After spending four wonderful days in London we were eager to get on the road and get on with what we were really here for. Too many pints and self guided pub crawls with old friends were draining our funds quickly. As we had already ridden from the outskirts of London to the CBD to stay with Kerry and Bruce we really saw no need to battle with the bus exhaust fumes and crazy traffic again. We set off from their place with a very (VERY) vague idea about what we were going to do. We eventually decided that after some riding we were going to get on a train and get as far out of the city as possible to increase our chances of actually finding somewhere to camp for the evening.
We arrived at Guildford and set off towards the big section of green that we saw on the map and assumed we would find somewhere to pitch up for the night. What followed was a stunning ride down The River Wey in the blissful afternoon heat. The gravel path twisted and turned, each curve revealing somthing new to see. We rode past countless lines of houseboats with their owners (including their fury four legged friends) basking in the afternoon sun on deck.
After about 15km we found ourself in the forest however it wasnt quite what we were hoping for. It was quite a busy little area, with tracks weaving everywhere from local houses. Whilst we were aimlessly riding around (getting a little desperate) we met a lovely man named Ian with his gorgeous black Labrador called Chester. Ian proceeded to offer us a space in his back yard where we could pitch out tent for the night. Needless to say we took him up on this offer and followed this stranger back though the forest to his home. Ian was an amazing host, he ensured we were well hydrated (with beers) and fed (with burgers).
After a good nights sleep we woke up with fresh enthusiasm to finally complete our first day of ‘real’ touring. We set our sights on yet another green patch on the map and we were off. We threaded our way through numerous cute little english settlements, complete with picturesque cottages covered in roses. Bliss. The weather was beautiful so we decided to stop for a cheeky brew (only to keep out of the mid-day heat of course!). One of the great things about this time of year in England is the insane daylight hours. The sun rises at 4.30am and doesn’t set until 10pm at night, leaving us ample time for cool evening cycling, and more importantly, 3 hour long lunch breaks at pubs.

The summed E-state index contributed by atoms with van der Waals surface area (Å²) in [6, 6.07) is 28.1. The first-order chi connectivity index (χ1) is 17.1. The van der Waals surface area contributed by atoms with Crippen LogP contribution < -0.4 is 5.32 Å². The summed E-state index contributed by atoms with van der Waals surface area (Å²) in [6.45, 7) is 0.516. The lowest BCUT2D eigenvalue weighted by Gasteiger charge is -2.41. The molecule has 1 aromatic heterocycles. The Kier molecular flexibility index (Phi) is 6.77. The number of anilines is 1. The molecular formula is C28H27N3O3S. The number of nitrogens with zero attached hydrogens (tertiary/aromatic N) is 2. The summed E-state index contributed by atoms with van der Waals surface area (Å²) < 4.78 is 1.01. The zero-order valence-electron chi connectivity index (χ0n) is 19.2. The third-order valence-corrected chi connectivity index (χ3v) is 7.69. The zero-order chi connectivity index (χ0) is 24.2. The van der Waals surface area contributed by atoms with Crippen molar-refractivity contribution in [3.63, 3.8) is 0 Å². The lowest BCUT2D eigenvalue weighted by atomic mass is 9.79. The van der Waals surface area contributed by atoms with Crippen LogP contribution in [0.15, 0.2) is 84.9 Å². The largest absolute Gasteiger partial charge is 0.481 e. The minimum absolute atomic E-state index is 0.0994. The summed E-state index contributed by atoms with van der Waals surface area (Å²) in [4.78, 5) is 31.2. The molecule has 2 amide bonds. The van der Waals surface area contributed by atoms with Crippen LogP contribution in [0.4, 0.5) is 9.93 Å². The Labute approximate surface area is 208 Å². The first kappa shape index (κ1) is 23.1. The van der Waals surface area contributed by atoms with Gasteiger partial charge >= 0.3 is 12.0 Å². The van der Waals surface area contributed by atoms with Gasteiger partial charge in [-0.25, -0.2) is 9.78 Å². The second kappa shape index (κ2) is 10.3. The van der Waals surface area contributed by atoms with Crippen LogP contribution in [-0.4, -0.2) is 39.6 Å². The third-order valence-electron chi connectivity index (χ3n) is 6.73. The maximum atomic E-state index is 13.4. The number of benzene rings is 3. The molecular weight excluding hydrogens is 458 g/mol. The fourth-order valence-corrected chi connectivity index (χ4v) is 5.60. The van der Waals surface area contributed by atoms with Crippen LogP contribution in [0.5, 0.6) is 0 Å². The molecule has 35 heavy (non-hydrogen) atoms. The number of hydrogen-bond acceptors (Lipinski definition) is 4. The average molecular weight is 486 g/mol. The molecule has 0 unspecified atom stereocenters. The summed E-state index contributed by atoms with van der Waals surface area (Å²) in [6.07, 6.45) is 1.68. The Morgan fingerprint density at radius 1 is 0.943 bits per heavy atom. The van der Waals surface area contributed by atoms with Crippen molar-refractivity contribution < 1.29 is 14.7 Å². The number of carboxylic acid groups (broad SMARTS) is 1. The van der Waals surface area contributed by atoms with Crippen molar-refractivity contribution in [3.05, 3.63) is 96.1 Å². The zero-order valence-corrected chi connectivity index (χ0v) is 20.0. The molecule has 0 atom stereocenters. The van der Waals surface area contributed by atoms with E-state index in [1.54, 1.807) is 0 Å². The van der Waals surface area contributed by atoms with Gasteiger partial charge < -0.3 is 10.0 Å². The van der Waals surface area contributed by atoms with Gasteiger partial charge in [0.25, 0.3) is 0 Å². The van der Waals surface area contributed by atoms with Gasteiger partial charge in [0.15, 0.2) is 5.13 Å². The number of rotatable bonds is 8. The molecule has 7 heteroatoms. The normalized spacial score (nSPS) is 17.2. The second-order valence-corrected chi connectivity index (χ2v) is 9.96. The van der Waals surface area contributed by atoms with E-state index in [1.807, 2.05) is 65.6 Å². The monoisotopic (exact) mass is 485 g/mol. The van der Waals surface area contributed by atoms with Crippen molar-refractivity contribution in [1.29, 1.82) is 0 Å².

After a few more hours of beautiful riding through tiny green lanes we decided to start seriously looking for a place to sleep.
We rode into the Queen Elizabeth Country Park and knew that this was that place. I can’t put into words how magical this place was, so I will just let the pictures say it all
After a revitalising nights sleep in what can only be described as a dream camping spot, we slowly packed up our bikes and got back on the road. Today we set ourselves the (unknowingly bold) goal of making it down to the coast at Portsmouth, catching the ferry over to the Isle of Wight, riding down the coast of the island and then catching the ferry back to the mainland to make it to the beach cottage that we were going to be staying at for the new few days.
The first section on this leg was, as usual, beautiful (albeit uneventful). When we made it to Portsmouth we hopped on the ferry and shortly after arrived on the Isle of Wight. From the ferry I passed a flying comment that it looked a little hilly, but nothing major. What proceeded were four blistering hot hours of riding up hills, then down, then back up and back down again (im sure you get the picture).
I must admit I was feeling a little defeated and dark about half way through the day and pretty sad about the prospect of not making it to our beach cottage today. This was a really good learing point for us. Having a place we need (or want) to be whist we are riding can put undue pressure on the journey and realy detracts from the whole reason we chose to travel this way. Ideally we would have spent more time on the Isle to realy appreciate what was going on but we were still enjoyed the little of it that we did see. It had a great coastal beachy vibe that I can imagine is quite rare in the UK.
Eventually after 75 scorching hot kilometers and two ferry rides later, we found ourselves in the seaside town of Lymington. We made it! I was elated. I had almost convinced myself to let go of the dream of making it to the cottage. Tolerance for adversity points well and truly gained.
After a short ride around the beautiful coastline we arrived at the sleepy little village of KeyHaven and our perfect little home for the next while. Wow. We were speechless.
What proceeded was an incredibly enjoyable and well earned evening of eating £1 wheels of French camembert, pizza, red wine and good times. We are privileged enough to have free run of this large seaside cottage called ‘Salt Grass Stables’ for as long as we like. Let the true relaxation begin.
Salt Grass Stables funnily enough, used to be the stables for the large house down the road called Salt Grass House. We are very much looking forward to having our own space for the next little while, and hopefully get some friends down from Bristol and London for the weekend to make the most of this perfect little place.
Lots of love
Anna and Sam xx